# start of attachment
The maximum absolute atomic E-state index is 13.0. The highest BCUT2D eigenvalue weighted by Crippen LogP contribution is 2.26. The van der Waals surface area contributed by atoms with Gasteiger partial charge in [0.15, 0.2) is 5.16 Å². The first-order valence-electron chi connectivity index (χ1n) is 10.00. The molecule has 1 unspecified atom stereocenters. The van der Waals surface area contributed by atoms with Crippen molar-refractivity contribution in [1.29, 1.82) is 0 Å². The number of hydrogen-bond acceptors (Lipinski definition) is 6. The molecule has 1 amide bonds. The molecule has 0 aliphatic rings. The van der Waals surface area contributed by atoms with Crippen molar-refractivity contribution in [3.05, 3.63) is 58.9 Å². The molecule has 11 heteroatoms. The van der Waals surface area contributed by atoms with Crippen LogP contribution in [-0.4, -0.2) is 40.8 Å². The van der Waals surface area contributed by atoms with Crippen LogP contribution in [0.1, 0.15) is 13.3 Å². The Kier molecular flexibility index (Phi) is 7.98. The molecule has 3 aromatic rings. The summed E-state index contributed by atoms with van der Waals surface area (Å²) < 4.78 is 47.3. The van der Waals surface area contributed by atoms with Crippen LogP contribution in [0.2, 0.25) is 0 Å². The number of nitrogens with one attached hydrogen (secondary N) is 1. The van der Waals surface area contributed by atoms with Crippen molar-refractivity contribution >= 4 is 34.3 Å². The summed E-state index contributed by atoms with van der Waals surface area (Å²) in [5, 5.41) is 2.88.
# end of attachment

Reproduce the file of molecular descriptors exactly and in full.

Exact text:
The maximum absolute atomic E-state index is 13.0. The highest BCUT2D eigenvalue weighted by Crippen LogP contribution is 2.26. The van der Waals surface area contributed by atoms with Gasteiger partial charge in [0.15, 0.2) is 5.16 Å². The first-order valence-electron chi connectivity index (χ1n) is 10.00. The molecule has 1 unspecified atom stereocenters. The van der Waals surface area contributed by atoms with Crippen molar-refractivity contribution in [1.29, 1.82) is 0 Å². The number of hydrogen-bond acceptors (Lipinski definition) is 6. The molecule has 1 amide bonds. The molecule has 0 aliphatic rings. The van der Waals surface area contributed by atoms with Crippen molar-refractivity contribution in [3.05, 3.63) is 58.9 Å². The molecule has 11 heteroatoms. The van der Waals surface area contributed by atoms with Crippen LogP contribution in [-0.4, -0.2) is 40.8 Å². The van der Waals surface area contributed by atoms with Crippen LogP contribution in [0.1, 0.15) is 13.3 Å². The Kier molecular flexibility index (Phi) is 7.98. The molecule has 3 aromatic rings. The summed E-state index contributed by atoms with van der Waals surface area (Å²) < 4.78 is 47.3. The van der Waals surface area contributed by atoms with Crippen LogP contribution in [0.2, 0.25) is 0 Å². The number of nitrogens with one attached hydrogen (secondary N) is 1. The van der Waals surface area contributed by atoms with Crippen molar-refractivity contribution >= 4 is 34.3 Å². The summed E-state index contributed by atoms with van der Waals surface area (Å²) in [5, 5.41) is 2.88.